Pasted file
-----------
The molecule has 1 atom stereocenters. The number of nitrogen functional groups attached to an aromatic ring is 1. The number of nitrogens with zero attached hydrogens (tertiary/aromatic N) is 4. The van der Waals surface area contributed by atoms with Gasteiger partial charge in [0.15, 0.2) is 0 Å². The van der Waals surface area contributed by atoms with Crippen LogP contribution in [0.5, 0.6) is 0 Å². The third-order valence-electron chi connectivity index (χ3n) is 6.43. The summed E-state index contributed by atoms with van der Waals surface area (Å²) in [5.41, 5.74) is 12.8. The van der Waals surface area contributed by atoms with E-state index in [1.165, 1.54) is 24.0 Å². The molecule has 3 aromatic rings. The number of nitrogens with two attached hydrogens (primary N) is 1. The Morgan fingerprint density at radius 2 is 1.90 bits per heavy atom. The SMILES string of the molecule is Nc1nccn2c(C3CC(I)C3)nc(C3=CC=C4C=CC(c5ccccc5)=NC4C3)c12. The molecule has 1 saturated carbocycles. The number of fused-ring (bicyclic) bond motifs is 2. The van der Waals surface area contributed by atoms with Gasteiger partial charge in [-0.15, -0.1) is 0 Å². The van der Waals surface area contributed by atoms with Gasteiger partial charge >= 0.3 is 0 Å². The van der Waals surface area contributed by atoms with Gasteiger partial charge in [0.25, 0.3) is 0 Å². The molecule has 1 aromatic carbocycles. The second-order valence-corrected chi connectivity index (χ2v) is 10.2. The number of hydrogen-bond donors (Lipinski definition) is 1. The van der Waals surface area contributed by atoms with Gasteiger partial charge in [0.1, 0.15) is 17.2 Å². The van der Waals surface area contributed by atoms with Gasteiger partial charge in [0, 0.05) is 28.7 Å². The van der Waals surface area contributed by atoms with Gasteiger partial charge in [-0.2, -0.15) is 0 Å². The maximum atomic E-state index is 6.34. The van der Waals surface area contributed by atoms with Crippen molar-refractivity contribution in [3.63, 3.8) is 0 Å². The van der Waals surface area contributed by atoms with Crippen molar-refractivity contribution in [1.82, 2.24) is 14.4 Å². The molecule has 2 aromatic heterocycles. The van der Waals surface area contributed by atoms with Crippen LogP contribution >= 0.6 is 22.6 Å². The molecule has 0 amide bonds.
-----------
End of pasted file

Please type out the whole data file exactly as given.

The molecule has 1 atom stereocenters. The number of nitrogen functional groups attached to an aromatic ring is 1. The number of nitrogens with zero attached hydrogens (tertiary/aromatic N) is 4. The van der Waals surface area contributed by atoms with Gasteiger partial charge in [0.15, 0.2) is 0 Å². The van der Waals surface area contributed by atoms with Crippen LogP contribution in [0.5, 0.6) is 0 Å². The third-order valence-electron chi connectivity index (χ3n) is 6.43. The summed E-state index contributed by atoms with van der Waals surface area (Å²) in [5.41, 5.74) is 12.8. The van der Waals surface area contributed by atoms with E-state index in [1.165, 1.54) is 24.0 Å². The molecule has 3 aromatic rings. The number of nitrogens with two attached hydrogens (primary N) is 1. The Morgan fingerprint density at radius 2 is 1.90 bits per heavy atom. The SMILES string of the molecule is Nc1nccn2c(C3CC(I)C3)nc(C3=CC=C4C=CC(c5ccccc5)=NC4C3)c12. The molecule has 1 saturated carbocycles. The number of fused-ring (bicyclic) bond motifs is 2. The van der Waals surface area contributed by atoms with Gasteiger partial charge in [-0.15, -0.1) is 0 Å². The van der Waals surface area contributed by atoms with Gasteiger partial charge >= 0.3 is 0 Å². The van der Waals surface area contributed by atoms with Gasteiger partial charge in [0.25, 0.3) is 0 Å². The molecule has 1 aromatic carbocycles. The second-order valence-corrected chi connectivity index (χ2v) is 10.2. The number of hydrogen-bond donors (Lipinski definition) is 1. The van der Waals surface area contributed by atoms with Gasteiger partial charge in [0.1, 0.15) is 17.2 Å². The van der Waals surface area contributed by atoms with Gasteiger partial charge in [0, 0.05) is 28.7 Å². The van der Waals surface area contributed by atoms with Gasteiger partial charge in [-0.2, -0.15) is 0 Å². The maximum atomic E-state index is 6.34. The van der Waals surface area contributed by atoms with Crippen molar-refractivity contribution in [3.63, 3.8) is 0 Å². The van der Waals surface area contributed by atoms with Crippen molar-refractivity contribution in [1.82, 2.24) is 14.4 Å². The molecule has 2 aromatic heterocycles. The van der Waals surface area contributed by atoms with Crippen LogP contribution >= 0.6 is 22.6 Å². The molecule has 0 amide bonds.